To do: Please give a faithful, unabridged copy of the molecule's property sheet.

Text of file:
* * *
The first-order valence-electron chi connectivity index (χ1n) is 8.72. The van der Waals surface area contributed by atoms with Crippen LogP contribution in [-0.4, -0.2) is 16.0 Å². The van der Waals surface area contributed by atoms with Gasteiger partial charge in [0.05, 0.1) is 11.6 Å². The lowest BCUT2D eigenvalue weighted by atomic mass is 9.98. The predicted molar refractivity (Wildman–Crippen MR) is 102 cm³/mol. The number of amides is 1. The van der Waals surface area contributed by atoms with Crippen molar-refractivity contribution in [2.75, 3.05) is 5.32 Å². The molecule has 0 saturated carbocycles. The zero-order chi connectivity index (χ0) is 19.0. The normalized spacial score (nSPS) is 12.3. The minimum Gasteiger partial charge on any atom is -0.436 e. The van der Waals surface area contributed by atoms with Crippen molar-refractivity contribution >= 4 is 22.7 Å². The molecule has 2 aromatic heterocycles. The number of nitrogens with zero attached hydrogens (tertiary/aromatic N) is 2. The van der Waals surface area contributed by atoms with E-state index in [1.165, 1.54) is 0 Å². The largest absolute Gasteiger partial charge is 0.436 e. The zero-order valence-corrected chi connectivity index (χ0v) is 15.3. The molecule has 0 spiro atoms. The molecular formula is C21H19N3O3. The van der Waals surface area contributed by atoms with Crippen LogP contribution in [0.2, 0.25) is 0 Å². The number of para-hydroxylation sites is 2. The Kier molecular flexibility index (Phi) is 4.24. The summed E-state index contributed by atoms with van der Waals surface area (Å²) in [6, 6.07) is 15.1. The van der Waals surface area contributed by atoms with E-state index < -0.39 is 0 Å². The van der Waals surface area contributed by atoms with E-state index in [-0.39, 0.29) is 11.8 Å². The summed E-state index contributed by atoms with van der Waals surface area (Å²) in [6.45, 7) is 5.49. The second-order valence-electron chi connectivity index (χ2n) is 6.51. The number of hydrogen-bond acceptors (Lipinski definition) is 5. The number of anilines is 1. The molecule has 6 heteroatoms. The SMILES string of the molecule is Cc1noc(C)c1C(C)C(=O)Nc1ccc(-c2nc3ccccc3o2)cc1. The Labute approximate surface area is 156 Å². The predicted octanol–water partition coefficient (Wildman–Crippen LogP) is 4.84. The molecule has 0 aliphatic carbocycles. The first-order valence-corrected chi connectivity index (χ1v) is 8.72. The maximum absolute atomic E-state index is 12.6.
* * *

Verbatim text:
The first-order valence-electron chi connectivity index (χ1n) is 8.72. The van der Waals surface area contributed by atoms with Crippen LogP contribution in [-0.4, -0.2) is 16.0 Å². The van der Waals surface area contributed by atoms with Gasteiger partial charge in [0.05, 0.1) is 11.6 Å². The lowest BCUT2D eigenvalue weighted by atomic mass is 9.98. The predicted molar refractivity (Wildman–Crippen MR) is 102 cm³/mol. The number of amides is 1. The van der Waals surface area contributed by atoms with Crippen molar-refractivity contribution in [2.75, 3.05) is 5.32 Å². The molecule has 0 saturated carbocycles. The zero-order chi connectivity index (χ0) is 19.0. The normalized spacial score (nSPS) is 12.3. The minimum Gasteiger partial charge on any atom is -0.436 e. The van der Waals surface area contributed by atoms with Crippen molar-refractivity contribution >= 4 is 22.7 Å². The molecule has 2 aromatic heterocycles. The number of nitrogens with zero attached hydrogens (tertiary/aromatic N) is 2. The van der Waals surface area contributed by atoms with E-state index in [1.165, 1.54) is 0 Å². The largest absolute Gasteiger partial charge is 0.436 e. The zero-order valence-corrected chi connectivity index (χ0v) is 15.3. The molecule has 0 spiro atoms. The molecular formula is C21H19N3O3. The van der Waals surface area contributed by atoms with Crippen LogP contribution in [0.2, 0.25) is 0 Å². The number of para-hydroxylation sites is 2. The Kier molecular flexibility index (Phi) is 4.24. The summed E-state index contributed by atoms with van der Waals surface area (Å²) in [6, 6.07) is 15.1. The van der Waals surface area contributed by atoms with E-state index < -0.39 is 0 Å². The van der Waals surface area contributed by atoms with E-state index in [-0.39, 0.29) is 11.8 Å². The summed E-state index contributed by atoms with van der Waals surface area (Å²) in [6.45, 7) is 5.49. The second-order valence-electron chi connectivity index (χ2n) is 6.51. The number of hydrogen-bond acceptors (Lipinski definition) is 5. The number of anilines is 1. The molecule has 6 heteroatoms. The SMILES string of the molecule is Cc1noc(C)c1C(C)C(=O)Nc1ccc(-c2nc3ccccc3o2)cc1. The Labute approximate surface area is 156 Å². The predicted octanol–water partition coefficient (Wildman–Crippen LogP) is 4.84. The molecule has 0 aliphatic carbocycles. The first-order valence-corrected chi connectivity index (χ1v) is 8.72. The maximum absolute atomic E-state index is 12.6.